Toitomboor published pictures in its magazine and online. A pictorial account can be seen here.

Greetings from 2012 Troubadour - Ben Schwartz in Honduras!
Thanks to the generous support of Project Troubadour, I have spent the last three weeks here building, augmenting, and checking in on community radio stations from the mountains of Santa Barbara to the Caribbean coast of Colon. The stations promotion of art and culture is critical in a country that is rich in cultural heritage but has little to no funding for the arts. Of little help is its status as the second poorest country in the hemisphere and its government is suffering from a recent coup d'etat, corruption, and bankruptcy .
Click here to view complete Greeting Letter from Honduras.

This year postcards home to our collective family of supporters serve as a gesture of our love and appreciation from our younger generation of trip leaders.  Each entry was written by the director of a 2010-2011 initiative. The combustible energy of your generosity and their vision and verve, has kindled some hot stuff around the globe.  Please share the pride.
Click here to view complete Annual Appeal Letter.

Cuban children of Coro Diminuto take a stand for better politics while they perform the Cuba premiere Far Away in Havana (in collaboration with the National Children's Chorus).
Click here to view video.

Cooking Oil is a new play by Uganda playwright Deborah Asiimwe. The play explores the impact of foreign aid on the developing world, along with issues of women's empowerment and education. Asiimwe's writing is deeply rooted in live experiences and shared realities of silenced cultures. Click here to find out more about Cooking Oil.

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Belize and Guatemala
Orphanages and schools

Senegal and The Gambia
Literacy programs, well-building
Catholic Relief Service, Peace Corps


Young visually-impaired musicians
tour the country, schools, hospitals, factories on grant from Trust forMutual Understanding and Samuel Rubin Foundation

1997, 1999

AIDS education with Kongadzem,a women's tribal social action group
and ...

2001, 2002


Over 50,000 secondary school studentsreached with the support of the New England Biolabs Foundation and the U.S. State Department



Hospitals, orphanages
and schoolsPeace Corps, USIS


People'sRepublic of China
Chinese Musicians' Union

Fundacao Vitoria Amazonica, rainforest preservation USIS, Recife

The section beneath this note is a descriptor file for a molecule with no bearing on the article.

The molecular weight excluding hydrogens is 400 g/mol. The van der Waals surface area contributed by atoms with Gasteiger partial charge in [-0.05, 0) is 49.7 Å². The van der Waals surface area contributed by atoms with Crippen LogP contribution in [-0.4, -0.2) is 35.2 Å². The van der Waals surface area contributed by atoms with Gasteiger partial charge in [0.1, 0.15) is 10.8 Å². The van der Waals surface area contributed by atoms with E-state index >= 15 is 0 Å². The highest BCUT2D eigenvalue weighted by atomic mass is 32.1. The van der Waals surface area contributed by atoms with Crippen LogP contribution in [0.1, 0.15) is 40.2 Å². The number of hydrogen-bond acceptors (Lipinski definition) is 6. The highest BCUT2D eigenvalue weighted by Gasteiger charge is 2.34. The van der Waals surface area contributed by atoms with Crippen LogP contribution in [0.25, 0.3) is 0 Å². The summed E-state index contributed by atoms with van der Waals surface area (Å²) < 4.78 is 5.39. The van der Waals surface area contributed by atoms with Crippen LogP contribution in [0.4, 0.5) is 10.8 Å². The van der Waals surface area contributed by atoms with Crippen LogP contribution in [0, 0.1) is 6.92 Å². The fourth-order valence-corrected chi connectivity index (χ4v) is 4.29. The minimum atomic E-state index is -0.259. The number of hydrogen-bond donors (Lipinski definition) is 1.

1993, 1995, 1996

Dominican Republic
Series of AIDS prevention and education collaborations with local AIDS educators focusing on prevention with youthsin schools, universities, sugarcane camps, on TV, 3-year grant from Public Welfare Foundation for AIDS Education.


Klezmer band returns to its roots to bring its joyous Jewish music and heritage back to where a once thriving Jewish culture is all but extinct.



Sierra Leoneand Liberia
Schools, Peace Corps,
Education Ministry of Sierra Leonne

Dominican Republic
Public health "shows,"
Public Health Dept.
of Dominican R


Schools, streets, cultural centers
Sister Cities Project. "Teaching Peace" grant awarded on return by Peace Development Fund


African-American dance ensemble collaborating with International Planned Parenthood, AIDS education

2001, 2003

Benin, West Africa
Working with local organization Centre Afrika Obota, performed in villages throughout the country delivering prevention messages concerning HIV/AIDS. Returning 18 months later to produce collaborative hit single about "protecting oneself" with local pop musicians and Beninian school children with the help of US AID.

.why we've been there

Music, dance and humor are powerful universal vehicles of communication, however there is little opportunity for cross-cultural sharing to take place on a person-to-person level around the world. Project Troubador is unique in its fulfillment of this need, offering a way for both performing artists and audiences to meet on common ground in celebration.Project Troubador helps diffuse stereotypes and prejudices created through television,commercialism,and politics, helping to link people from vastly different backgrounds on a powerful level. When this dynamic energy is also associated with the efforts of local community action groups, its effect is amplified. By bringing our experiences back to American audiences, we hope to raise the public's awareness of distant nations and cultures with new ways of communicating positively. In a small but significant way, we work towards greater harmony in a dissonant world.


Recollections from our Tour Diaries:

 1. Niger Diaries
The Making of J'ai Mes Raisons/Benin Journal
A letter from Kongadzem